Dr. Robert Heavenrich


1913 - 1991

If any man truly loved his chosen profession, it was “Dr. Bob” Heavenrich—and his patients and their parents loved him for it. 

He was born in 1913, as the second son of one of Saginaw’s great retail families (see Max Heavenrich). His mother, Minna, established the Visiting Nurse Association and helped to found the Saginaw Society for Crippled Children. She was an unstinting worker for the Children’s Home, the Red Cross and the Children’s Ward of St. Mary’s Hospital. She often took young Bob along on her visits and he learned about hospital routines and got to know the doctors. His interest in medicine and especially pediatrics appeared early. His most important models were Dr. Martha Longstreet and Dr. Rockwell Kempton, early pediatric specialists. 

After attending Hoyt School and Central Junior High School, Bob studied at Andover, Massachusetts. He was graduated from Yale University in 1936 and received his M.D. degree from Columbia Presbyterian. He interned at New York’s famous Mt. Sinai Hospital from 1940-42 where he worked under Dr. Bela Schick, originator of the Schick Test to determine immunity to diphtheria. 

From 1942 to 1946, he was a flight surgeon with the U. S. Army Air Force, and was discharged with the rank of major. He won the Soldier’s Medal for the heroism he displayed when an ammunition ship exploded in the port of Bari, Italy. 

In 1946, he married the former Emily Schweitzer, a charming and capable woman with a soft Tennessee accent. She supported and encouraged him in his work and was highly regarded as the perfect doctor’s wife. They had three children: Robert, James and Polly. When the children were grown “Emmy” went back to school and became a social worker. 

Bob came back to Saginaw and opened his practice in pediatrics in 1949. His colleagues regarded him as a superior physician who had a reputation for treating each of his thousands of patients with sensitivity, gentleness, caring and humor. He was never too busy to answer questions and friends remember that at most gatherings, he would find himself surrounded by young mothers, eager to talk about their children. It was a rare evening when he didn’t get several phone calls and he was often called to the hospital. 

“He was very caring. He would do anything for the benefit of children.” said Dr. Donald Passals, director of pediatrics for Saginaw Cooperative Hospitals. “His concern extended far beyond the physical health of the patient,” added Passals, who worked with Heavenrich from 1979 to his retirement.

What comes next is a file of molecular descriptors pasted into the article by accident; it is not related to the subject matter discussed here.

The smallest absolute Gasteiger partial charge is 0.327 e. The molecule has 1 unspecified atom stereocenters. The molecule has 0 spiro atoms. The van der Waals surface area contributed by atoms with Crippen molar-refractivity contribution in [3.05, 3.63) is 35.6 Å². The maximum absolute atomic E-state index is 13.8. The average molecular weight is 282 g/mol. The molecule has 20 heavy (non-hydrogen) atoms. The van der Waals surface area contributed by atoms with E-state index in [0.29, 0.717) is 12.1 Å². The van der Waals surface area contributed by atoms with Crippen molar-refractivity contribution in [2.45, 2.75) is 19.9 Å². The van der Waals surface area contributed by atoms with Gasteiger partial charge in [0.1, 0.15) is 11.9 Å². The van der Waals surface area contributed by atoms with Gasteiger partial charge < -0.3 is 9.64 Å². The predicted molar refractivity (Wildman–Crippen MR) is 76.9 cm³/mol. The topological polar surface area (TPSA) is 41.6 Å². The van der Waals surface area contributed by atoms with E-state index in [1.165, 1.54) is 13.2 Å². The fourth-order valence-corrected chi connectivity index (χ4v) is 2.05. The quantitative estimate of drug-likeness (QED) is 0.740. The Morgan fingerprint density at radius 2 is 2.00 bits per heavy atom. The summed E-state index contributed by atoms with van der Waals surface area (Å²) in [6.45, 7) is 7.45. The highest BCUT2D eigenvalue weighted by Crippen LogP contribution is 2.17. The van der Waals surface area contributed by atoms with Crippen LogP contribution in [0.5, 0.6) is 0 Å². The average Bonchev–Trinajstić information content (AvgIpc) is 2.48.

Bob Heavenrich was chairman of the Child Welfare Commission of the Michigan State Medical Society, a member of the Michigan Youth Commission, and a member of the board of directors and president of the Westlund Child Guidance Clinic. 

He saw the advent of much medical technology and vaccinations for ailments he used to treat including whooping cough, diphtheria, measles, mumps and polio but when asked about the most important treatment for childhood illness and disease, he would answer “Love ‘em—it’s the first and best medicine.” 

Heavenrich served on the medical staffs of Saginaw General and St. Luke’s Hospitals (now Covenant) and St. Mary’s Hospital. He was a leader in founding Saginaw Community Hospitals, Inc. From 1956-67, he was in charge of pediatric residency and pediatric intern training at Saginaw General. 

He served as a non-resident lecturer in the Maternal and Child Health Section in the School of Public Health at the University of Michigan from 1966 to 1968 and was a professor of pediatrics at the Michigan State University College of Human Medicine. 

He was a member of the American Medical Association, the American Academy of Pediatrics, the Michigan State Medical Society, the Detroit Pediatric Society, the Northeastern Michigan Pediatrics Society, the American Public Health Association and was a member of the board of directors of the National Health Council. 

For many years, he shared a practice with Drs. Rudolph Jarvi, William Mason and Eugene Rank. 

In 1972, he was elected to the presidency of the prestigious American Academy of Pediatrics, a 13,500-member Pan American association of physicians certified in the care and treatment of infants, children and adolescents. He and Emmy especially enjoyed the international travel the position brought them and were especially interested in medical practices in China. 

For all his scholarly attainments, his many friends knew him as a man with a marvelous sense of humor who loved practical jokes and puns—the more outrageous the better. When he was president of the Saginaw Rotary Club, his fellow members devoted most of one meeting to working him over with a barrage of quips and jokes. They presented him with a case of canned corn to symbolize his “corny puns” and decorated the tables with ears of corn. When he retired as Rotary president, he was ceremoniously handed a book titled “Accomplishments of the Past Year.” All its pages were blank. 

“Dr. Bob” died in 1991. Among the many tributes and tears, he was lovingly remembered as “the ultimate children’s doctor.”  

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